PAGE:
But the other big change is that Open AI wasn’t really open. They generated this amazing thing, but then it wasn’t open and was very expensive. So groups got together like Stability AI and other folks, and they said, “Let’s just make open source versions of this.” And at that point, the cost dropped by 100x, just in the last two or three months.
These are not offshoots of Open AI.
All this generative tech is not going to be built just on the Open AI GPT-3 model; that was just the first one. The open source community has now replicated a lot of their work, and they’re probably eight months behind, six months behind, in terms of quality. But it’s going to get there. And because the open source versions are a third or a fifth or a twentieth the cost of Open AI, you’re going to see a lot of price competition, and you’re going to see a proliferation of these models that compete with Open AI. And you’re probably going to end up with five, or six, or eight, or maybe 100 of them.
Then on top of those will be built unique AI models. So you might have an AI model that really looks at making poetry, or AI models that really look at how you make visual images of dogs and dog hair, or you’ll have one that’s really specialized in writing sales emails. You’re going to have a whole layer of these specialized AI models that will then be purpose built. Then on top of those, you’ll have all the generative tech, which will be: How do you get people using the product? How do you get people paying for the product? How do you get people to sign in? How do you get people to share it? How do you create network effects?
Who makes money here?
The application layer where people are going to go after the distribution and the network effects is where you’re going to make the money.
What about large companies that will be able to incorporate this technology into their networks. Won’t it be very hard for a company that doesn’t have that advantage to come out of nowhere and make money?
I think what you’re looking for is something like a Twitch where YouTube could have integrated that into its model, but they didn’t. And Twitch created a new platform and a valuable new part of culture and value for the investors and the founders, even though it was hard. So you’re going to have great founders who are going to use this technology to give them an advantage. And that will create a seam in the market. While the big guys are doing other things, they’ll be able to build billion-dollar companies.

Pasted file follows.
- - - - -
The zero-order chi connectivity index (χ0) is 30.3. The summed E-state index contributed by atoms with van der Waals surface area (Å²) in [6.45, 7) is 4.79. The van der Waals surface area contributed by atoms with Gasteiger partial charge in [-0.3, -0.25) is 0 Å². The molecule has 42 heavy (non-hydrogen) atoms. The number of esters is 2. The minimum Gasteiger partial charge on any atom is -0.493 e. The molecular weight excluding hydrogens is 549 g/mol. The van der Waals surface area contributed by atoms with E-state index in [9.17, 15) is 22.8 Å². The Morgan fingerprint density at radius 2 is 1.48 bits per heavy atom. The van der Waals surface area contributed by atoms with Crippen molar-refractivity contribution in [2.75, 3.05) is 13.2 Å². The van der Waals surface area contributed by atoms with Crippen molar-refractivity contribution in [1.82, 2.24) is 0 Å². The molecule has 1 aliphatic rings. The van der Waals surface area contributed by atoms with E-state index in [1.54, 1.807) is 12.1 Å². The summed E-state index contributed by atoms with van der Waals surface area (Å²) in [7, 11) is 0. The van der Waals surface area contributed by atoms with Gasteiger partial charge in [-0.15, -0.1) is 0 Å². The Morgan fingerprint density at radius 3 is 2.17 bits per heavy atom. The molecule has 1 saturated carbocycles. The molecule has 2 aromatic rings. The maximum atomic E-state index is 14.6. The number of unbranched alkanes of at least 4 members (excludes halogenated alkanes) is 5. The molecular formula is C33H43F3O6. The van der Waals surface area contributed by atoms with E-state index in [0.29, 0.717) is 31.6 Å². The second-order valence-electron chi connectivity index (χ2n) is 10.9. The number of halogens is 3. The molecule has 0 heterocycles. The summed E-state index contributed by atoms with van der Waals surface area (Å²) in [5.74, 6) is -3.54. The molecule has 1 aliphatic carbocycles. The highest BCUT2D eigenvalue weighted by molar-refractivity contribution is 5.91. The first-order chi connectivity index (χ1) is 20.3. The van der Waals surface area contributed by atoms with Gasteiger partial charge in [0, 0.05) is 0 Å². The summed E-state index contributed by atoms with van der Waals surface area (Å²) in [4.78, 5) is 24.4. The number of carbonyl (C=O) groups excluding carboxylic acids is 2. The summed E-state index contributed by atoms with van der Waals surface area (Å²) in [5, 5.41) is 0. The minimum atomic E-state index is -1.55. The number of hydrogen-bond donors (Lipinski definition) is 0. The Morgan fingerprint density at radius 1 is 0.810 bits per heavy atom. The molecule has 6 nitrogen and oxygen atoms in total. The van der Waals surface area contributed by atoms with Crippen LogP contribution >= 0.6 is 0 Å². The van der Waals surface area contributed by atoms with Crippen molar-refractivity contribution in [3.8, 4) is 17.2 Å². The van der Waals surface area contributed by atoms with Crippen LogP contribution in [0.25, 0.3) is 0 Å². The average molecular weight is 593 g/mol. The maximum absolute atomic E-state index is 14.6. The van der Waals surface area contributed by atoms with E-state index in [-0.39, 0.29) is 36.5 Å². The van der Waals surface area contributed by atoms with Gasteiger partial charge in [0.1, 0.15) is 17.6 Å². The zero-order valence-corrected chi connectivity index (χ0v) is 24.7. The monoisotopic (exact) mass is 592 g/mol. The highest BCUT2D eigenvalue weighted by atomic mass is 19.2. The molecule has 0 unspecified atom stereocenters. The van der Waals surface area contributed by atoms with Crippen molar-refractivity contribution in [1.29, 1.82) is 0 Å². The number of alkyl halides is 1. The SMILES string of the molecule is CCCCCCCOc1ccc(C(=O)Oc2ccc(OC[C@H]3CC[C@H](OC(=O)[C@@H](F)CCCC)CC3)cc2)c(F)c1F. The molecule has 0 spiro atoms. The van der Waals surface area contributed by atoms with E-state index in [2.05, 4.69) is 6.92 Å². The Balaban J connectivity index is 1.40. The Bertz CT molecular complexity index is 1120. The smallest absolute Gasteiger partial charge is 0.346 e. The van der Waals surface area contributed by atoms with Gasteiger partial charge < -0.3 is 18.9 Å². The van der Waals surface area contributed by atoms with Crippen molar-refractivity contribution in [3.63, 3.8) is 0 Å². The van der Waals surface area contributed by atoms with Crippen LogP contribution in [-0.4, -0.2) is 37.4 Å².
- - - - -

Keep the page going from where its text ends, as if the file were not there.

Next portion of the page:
The New York Times ran a piece recently featuring a handful of creatives who said the generative AI apps that they’re using in their respective fields are tools in a broader toolbox. Are people being naive here? Are they at risk of being replaced by this technology? As you mentioned, the team working on “AI Dungeon” is smaller. That’s good for the company but potentially bad for developers who might have worked on the game otherwise.
I think with most technologies, there is sort of an uncomfortableness that people have of [for example] robots replacing a job at an auto factory. When the internet came along, a lot of the people who were doing direct mail felt threatened that companies would be able to sell direct and not use their paper-based advertising services. But [after] they embraced digital marketing, or digital communication through email, they probably had tremendous bumps in their careers, their productivity went up, the speed and efficiency went up. The same thing happened with credit cards online. We didn’t feel comfortable putting credit cards online until maybe 2002. But those who embraced [this wave in] 2000 to 2003 did better.
I think that what’s happening now. The writers and designers and architects who are thinking forward and embracing these tools to give themselves a 2x or 3x or 5x productivity lift are going to do incredibly well. I think the whole world is going to end up over the next 10 years seeing a productivity lift. It’s a huge opportunity for 90% of people to just do more, be more, make more, connect more.
Do you think it was a misstep on the part of Open AI not to [open source] what it was building, given what’s sprung up around it?
The leader ends up behaving differently than the followers. I don’t know, I’m not inside the company, I can’t really tell. What I do know is there’s going to be a big ecosystem of AI models, and it’s not clear to me how an AI model stays differentiated as they all asymptote toward the same quality and it just becomes a price game. It seems to me that the people who win are Google Cloud and AWS because we’re all just going to be generating stuff like crazy.
It might be that Open AI ends up moving up or moving down. Maybe they become like an AWS themselves, or maybe they start making specialized AIs that they sell to certain verticals. I think everyone in this space is going to have an opportunity to do well if they navigate properly; they’re just going to have to be smart about it.